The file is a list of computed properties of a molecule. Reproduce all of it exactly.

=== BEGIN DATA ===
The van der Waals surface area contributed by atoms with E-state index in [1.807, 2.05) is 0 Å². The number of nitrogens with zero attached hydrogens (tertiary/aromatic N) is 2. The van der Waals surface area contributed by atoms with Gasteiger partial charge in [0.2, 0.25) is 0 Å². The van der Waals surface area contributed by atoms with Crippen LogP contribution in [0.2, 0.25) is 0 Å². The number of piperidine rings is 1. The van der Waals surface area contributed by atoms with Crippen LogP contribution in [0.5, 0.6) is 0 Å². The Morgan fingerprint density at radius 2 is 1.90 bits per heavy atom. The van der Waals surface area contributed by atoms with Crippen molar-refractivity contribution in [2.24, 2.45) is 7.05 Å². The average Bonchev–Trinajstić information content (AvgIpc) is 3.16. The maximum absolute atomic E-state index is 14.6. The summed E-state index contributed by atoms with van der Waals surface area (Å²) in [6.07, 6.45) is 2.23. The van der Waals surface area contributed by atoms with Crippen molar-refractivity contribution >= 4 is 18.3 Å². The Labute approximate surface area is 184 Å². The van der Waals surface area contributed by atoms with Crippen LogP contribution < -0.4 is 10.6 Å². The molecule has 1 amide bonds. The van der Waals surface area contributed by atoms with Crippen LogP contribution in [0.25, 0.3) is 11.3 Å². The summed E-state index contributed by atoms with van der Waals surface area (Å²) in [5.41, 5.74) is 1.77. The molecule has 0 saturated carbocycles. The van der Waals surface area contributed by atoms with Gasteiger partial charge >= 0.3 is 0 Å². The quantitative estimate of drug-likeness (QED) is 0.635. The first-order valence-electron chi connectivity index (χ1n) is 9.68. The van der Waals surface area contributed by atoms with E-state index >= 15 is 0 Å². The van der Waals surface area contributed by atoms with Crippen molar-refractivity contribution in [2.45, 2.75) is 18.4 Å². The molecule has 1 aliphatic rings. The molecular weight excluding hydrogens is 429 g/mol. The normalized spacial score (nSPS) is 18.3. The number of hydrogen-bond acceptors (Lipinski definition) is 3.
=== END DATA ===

The van der Waals surface area contributed by atoms with E-state index in [1.807, 2.05) is 0 Å². The number of nitrogens with zero attached hydrogens (tertiary/aromatic N) is 2. The van der Waals surface area contributed by atoms with Gasteiger partial charge in [0.2, 0.25) is 0 Å². The van der Waals surface area contributed by atoms with Crippen LogP contribution in [0.2, 0.25) is 0 Å². The number of piperidine rings is 1. The van der Waals surface area contributed by atoms with Crippen LogP contribution in [0.5, 0.6) is 0 Å². The Morgan fingerprint density at radius 2 is 1.90 bits per heavy atom. The van der Waals surface area contributed by atoms with Crippen molar-refractivity contribution in [2.24, 2.45) is 7.05 Å². The average Bonchev–Trinajstić information content (AvgIpc) is 3.16. The maximum absolute atomic E-state index is 14.6. The summed E-state index contributed by atoms with van der Waals surface area (Å²) in [6.07, 6.45) is 2.23. The van der Waals surface area contributed by atoms with Crippen molar-refractivity contribution >= 4 is 18.3 Å². The Labute approximate surface area is 184 Å². The van der Waals surface area contributed by atoms with Crippen LogP contribution < -0.4 is 10.6 Å². The molecule has 1 amide bonds. The van der Waals surface area contributed by atoms with Crippen LogP contribution in [0.25, 0.3) is 11.3 Å². The summed E-state index contributed by atoms with van der Waals surface area (Å²) in [5.41, 5.74) is 1.77. The molecule has 0 saturated carbocycles. The van der Waals surface area contributed by atoms with Gasteiger partial charge >= 0.3 is 0 Å². The quantitative estimate of drug-likeness (QED) is 0.635. The first-order valence-electron chi connectivity index (χ1n) is 9.68. The van der Waals surface area contributed by atoms with E-state index >= 15 is 0 Å². The van der Waals surface area contributed by atoms with Crippen molar-refractivity contribution in [2.45, 2.75) is 18.4 Å². The molecule has 1 aliphatic rings. The molecular weight excluding hydrogens is 429 g/mol. The normalized spacial score (nSPS) is 18.3. The number of hydrogen-bond acceptors (Lipinski definition) is 3.